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It is with feelings of the deepest sorrow that we have to announce in our olurnns today an awful calamity which lias befallen a number of brave officers and men of her Majesty's ship Orlando. The afflicting tidings reached us by the French steamer Dv Trembly, arrived this morning from Tunis, that one of the boats of the above ship had been upset in a squall, by which no less than eight of her officers, three seamen, and a marine lost their lives. AH the men-of-war in port, including the Freivh frigate Cha que, immediately hoisted the r fla-^a half-mast high, and a like testimony of regret and mourning was shown by many of the merchant ships in harbour as soon as the lamentable event became more generally known. The following are the partieluars of this catastrophe, which will cast many families into mourning ;— lt appears that on the morning of the 3rd inst. a cutter, having on board the following officers :— Lieutenant still, Surgeon Wood, Captain Pritchard, Royal Marines, Midshipmen De Garaa, Fielding, and Kemble, Masters-A ssistant Hadril 1 . and As-sistant-Paymaster Stratford, together with four seamen and one marine, left the ship on a picnic party, and while returning at 3 o'clock in the afternoon, under sail, a sudden f quail struck the boat when about a thousand yards from the shore, and upset it. Seeing that all hope of assistance "was impossible, one of the seamen struck out for the shore, and was the only man saved. He was found the next morning completely exhausted, and in a state of nudity, in an Arab huf, by nnother cutter of the Orlando, which, in low of the French frigate Invincible'B steam-launch, had been sent in search of the misting boa«\ Up to the last accounts nothing cUe had I een found but a jacket belonging to Mr. Fielding and a portion of the mast of the boat, notwithstanding the Orlando and gunboat Tynan had been searching under steam for the missing bodies. The O'lando 1% expected here at the end of the week. The sudden calamity has created universal sympathy in Tunis. All the foreign representatives displayed their flags half-mast, and waited upon the English Consul-General to express their condolence and respect for the memory of so many bravo officers and men appertaining to her Majesty's naval forces, whose untimely death has deprived their Sovereign and their I country of their valuable service. The Com- | mandant Chevalier of his Imperial Majesty's ship Inflexible, senior officer of the French j Emperor's ships in those wntors, also waited on her Majesty's representative for the samo purpose, and the French Consul- General wrote besides a very feeling letter of condolence on the melancholy occasion. His Highness the Bey also conveyed his sympathy and condolence, and gave strict orders to the authorities on the coast to protect any of the bodies of the victims that might be washed ashore, and to report immediately any such occurrence to the Bey's Government. It is a circumstance of melancholy inl crest to know that Mr. Fielding, one of the unfortunate young officers who perished on this occasion, was one of the few survivors of the lamentable wreck of her Maj' sty's thip Orpheus on the coast of New Zealand. —Malta Times, Nov. 10.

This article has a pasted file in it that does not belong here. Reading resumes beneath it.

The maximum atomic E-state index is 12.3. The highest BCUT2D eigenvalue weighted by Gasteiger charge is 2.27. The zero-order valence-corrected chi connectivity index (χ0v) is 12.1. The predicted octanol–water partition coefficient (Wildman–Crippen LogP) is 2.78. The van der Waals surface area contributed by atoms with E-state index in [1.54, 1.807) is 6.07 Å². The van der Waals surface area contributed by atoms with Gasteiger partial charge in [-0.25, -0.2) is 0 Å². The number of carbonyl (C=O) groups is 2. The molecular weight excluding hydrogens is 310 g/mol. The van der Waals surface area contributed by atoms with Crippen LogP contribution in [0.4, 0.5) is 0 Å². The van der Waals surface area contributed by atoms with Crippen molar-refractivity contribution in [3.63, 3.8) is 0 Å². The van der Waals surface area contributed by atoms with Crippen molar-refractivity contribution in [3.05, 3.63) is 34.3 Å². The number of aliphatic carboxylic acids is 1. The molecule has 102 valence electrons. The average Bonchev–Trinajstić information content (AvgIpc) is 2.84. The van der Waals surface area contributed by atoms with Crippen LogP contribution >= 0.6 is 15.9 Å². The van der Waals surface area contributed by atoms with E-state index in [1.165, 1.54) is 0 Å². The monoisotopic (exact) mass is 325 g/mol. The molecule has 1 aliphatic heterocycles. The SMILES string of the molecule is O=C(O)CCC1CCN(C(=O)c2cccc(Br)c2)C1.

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Bibliographic details

DREADFUL ACCIDENT AT TUNIS., Evening Post, Issue 12, 21 February 1865

Word Count

DREADFUL ACCIDENT AT TUNIS. Evening Post, Issue 12, 21 February 1865